This is the title of one of my favorite songs from the Rogers and Hammerstein Broadway musical Cinderella. In this song, Cinderella muses that she can “be whatever she wants to be.” This fairytale message was one that I loved as a girl, but one that has lost a bit of its promise since I became a grown-up. I am no longer just responsible for myself, but for my family and everything that goes along with helping them “be whatever they want to be.” I’ll be completely honest: there are some days that I wake up and am more than a little overwhelmed that my family’s success rests squarely on my shoulders.
In discussing this month’s tenet, We Believe in the Model of Powerful Impact, I am reminded of a quote by Edward Everett Hale:
“I am only one, but still I am one,
I cannot do everything, but still I can do something;
And because I cannot do everything,
I will not refuse to do something that I can do.”
In life, many times we find ourselves walking down paths we had not intended or imagined. The goals we set for ourselves when young become overrun by real life and are affected by the decisions we make or the decisions of others. This is the case for a dear friend of mine, Alison. She moved into my neighborhood about ten years ago with her husband and three kids, shortly thereafter to be four. She was a preschool teacher and was amazing with little kids. She taught my son in his church class. After a couple of years in the neighborhood, both of us had our last babies and that’s when everything started to change.
Because of some very poor decisions he made, Alison’s husband found himself arrested and being prosecuted for a variety of crimes. He couldn’t be at home with their family anymore, she couldn’t teach preschool out of her home anymore, and she had to find a full-time teaching position to take care of her small children within days of giving birth to her last child. Not an easy task. Fortunately for Alison, she had some great people in her life: supportive family, friends and neighbors, to name a few. I won’t pretend to know what she was going through. I have seen the depths of her despair up close and personal for the last six years, and I can only imagine what it must have been like in the early days.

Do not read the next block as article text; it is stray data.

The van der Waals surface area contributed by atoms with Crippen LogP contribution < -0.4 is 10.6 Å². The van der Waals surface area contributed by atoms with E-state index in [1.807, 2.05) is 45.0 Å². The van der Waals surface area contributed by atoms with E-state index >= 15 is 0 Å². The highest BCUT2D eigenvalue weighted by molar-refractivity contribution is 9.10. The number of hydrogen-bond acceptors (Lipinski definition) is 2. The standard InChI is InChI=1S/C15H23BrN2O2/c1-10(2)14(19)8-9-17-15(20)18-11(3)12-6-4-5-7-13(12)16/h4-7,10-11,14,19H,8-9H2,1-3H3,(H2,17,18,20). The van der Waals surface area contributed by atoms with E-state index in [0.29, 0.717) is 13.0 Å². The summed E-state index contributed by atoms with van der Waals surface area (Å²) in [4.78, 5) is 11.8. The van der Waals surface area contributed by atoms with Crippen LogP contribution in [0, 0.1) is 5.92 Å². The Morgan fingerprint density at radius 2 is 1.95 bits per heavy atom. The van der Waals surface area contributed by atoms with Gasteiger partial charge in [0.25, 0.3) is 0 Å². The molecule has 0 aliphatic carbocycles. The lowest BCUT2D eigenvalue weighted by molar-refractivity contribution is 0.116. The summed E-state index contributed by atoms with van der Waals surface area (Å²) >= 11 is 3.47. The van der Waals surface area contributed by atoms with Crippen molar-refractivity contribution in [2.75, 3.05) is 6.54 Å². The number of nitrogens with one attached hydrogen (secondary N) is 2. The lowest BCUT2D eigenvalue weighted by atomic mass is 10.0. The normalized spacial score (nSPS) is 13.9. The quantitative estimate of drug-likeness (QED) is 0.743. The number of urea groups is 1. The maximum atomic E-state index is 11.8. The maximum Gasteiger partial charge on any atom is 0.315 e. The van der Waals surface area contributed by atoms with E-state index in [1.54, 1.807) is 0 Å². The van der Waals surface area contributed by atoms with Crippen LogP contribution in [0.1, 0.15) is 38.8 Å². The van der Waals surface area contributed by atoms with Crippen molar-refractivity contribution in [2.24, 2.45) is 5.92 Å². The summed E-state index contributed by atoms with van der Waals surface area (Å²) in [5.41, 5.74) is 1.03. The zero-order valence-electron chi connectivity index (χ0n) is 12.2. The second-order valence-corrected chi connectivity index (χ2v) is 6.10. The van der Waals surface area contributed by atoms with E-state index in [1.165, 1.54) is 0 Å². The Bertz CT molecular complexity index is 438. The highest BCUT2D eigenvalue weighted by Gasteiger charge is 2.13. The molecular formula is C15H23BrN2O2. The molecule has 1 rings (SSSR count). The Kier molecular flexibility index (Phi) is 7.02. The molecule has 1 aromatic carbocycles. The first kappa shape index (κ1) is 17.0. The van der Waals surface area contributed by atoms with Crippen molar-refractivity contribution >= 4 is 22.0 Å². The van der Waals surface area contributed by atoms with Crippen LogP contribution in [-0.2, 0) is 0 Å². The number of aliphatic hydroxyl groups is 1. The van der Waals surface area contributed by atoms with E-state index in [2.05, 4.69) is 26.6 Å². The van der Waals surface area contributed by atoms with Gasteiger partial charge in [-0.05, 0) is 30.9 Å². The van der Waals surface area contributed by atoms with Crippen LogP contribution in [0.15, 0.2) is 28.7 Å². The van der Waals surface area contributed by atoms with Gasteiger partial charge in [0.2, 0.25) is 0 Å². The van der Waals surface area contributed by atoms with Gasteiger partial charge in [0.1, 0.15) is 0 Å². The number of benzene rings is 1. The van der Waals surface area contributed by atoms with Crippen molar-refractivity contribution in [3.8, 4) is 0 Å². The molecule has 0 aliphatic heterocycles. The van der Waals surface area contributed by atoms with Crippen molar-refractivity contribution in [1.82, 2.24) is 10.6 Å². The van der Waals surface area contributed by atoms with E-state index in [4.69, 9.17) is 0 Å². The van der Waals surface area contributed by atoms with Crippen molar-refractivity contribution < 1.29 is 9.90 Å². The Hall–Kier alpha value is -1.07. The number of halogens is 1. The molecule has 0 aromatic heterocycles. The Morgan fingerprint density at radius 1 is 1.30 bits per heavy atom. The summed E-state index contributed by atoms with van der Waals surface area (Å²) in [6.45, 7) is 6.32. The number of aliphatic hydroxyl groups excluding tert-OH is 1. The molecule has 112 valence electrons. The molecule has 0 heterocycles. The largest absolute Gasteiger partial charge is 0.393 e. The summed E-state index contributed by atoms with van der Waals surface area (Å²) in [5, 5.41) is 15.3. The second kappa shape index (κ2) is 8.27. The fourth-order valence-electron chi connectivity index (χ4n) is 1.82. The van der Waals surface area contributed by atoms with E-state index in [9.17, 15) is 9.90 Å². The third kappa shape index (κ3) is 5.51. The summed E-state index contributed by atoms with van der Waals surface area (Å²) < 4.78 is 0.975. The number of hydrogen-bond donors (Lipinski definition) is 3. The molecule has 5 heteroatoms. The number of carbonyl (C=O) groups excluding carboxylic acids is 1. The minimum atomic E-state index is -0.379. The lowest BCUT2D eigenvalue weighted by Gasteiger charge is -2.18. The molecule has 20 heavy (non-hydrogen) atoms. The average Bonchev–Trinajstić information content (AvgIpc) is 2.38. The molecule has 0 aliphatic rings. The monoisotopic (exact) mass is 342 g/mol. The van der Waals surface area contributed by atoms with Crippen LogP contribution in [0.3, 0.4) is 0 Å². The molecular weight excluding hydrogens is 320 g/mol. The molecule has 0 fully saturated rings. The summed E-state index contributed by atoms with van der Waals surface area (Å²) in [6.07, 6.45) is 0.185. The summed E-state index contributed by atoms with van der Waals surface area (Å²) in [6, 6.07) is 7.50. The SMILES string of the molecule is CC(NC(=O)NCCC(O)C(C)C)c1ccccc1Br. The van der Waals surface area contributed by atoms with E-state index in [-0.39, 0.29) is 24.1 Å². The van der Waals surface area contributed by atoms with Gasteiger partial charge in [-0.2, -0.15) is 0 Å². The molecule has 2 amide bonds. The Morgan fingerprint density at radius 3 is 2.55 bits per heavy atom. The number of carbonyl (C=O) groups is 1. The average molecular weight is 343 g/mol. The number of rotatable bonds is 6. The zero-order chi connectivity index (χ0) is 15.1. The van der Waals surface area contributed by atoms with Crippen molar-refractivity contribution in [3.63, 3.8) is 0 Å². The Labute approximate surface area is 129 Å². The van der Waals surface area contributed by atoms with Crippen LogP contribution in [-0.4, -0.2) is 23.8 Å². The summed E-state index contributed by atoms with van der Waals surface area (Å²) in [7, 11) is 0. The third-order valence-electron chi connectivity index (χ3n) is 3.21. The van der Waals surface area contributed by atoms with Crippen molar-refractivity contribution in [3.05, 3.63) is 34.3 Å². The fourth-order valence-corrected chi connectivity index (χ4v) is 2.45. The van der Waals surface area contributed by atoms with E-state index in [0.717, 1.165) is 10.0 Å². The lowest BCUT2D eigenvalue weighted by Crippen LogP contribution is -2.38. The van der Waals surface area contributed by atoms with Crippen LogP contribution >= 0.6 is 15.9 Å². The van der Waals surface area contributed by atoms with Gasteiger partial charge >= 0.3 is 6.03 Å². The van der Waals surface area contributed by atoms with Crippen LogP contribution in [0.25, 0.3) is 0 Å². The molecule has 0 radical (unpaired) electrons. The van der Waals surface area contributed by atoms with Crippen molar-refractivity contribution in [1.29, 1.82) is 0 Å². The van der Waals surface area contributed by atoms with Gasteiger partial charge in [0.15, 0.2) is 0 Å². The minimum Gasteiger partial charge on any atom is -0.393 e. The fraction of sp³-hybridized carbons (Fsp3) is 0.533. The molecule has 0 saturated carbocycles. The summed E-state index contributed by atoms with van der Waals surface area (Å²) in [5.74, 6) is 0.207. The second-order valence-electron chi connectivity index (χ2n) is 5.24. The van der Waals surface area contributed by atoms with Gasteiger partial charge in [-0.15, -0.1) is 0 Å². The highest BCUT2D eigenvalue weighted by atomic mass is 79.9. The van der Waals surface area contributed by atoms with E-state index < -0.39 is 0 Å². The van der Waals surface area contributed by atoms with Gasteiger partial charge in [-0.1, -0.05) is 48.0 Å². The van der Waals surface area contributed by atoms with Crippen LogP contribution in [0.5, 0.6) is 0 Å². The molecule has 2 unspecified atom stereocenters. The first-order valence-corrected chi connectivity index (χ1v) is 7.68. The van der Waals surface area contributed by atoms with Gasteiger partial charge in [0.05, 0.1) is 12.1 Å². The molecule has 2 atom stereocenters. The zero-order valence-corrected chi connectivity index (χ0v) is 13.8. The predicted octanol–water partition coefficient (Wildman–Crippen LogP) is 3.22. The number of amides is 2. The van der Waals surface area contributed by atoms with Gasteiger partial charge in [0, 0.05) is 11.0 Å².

However, Alison has this crazy amount of strength and personal fortitude. She is stubborn and steadfast and, it should be noted, half-Scottish and a redhead, so she is a very take-charge kind of girl. Through the hardest of times, she kept her kids’ needs foremost in her mind and did whatever she could and should to help them feel loved and cared for. Not only that, most of the kids in the neighborhood wouldn’t know anything was different about their family … and that is exactly what she wanted.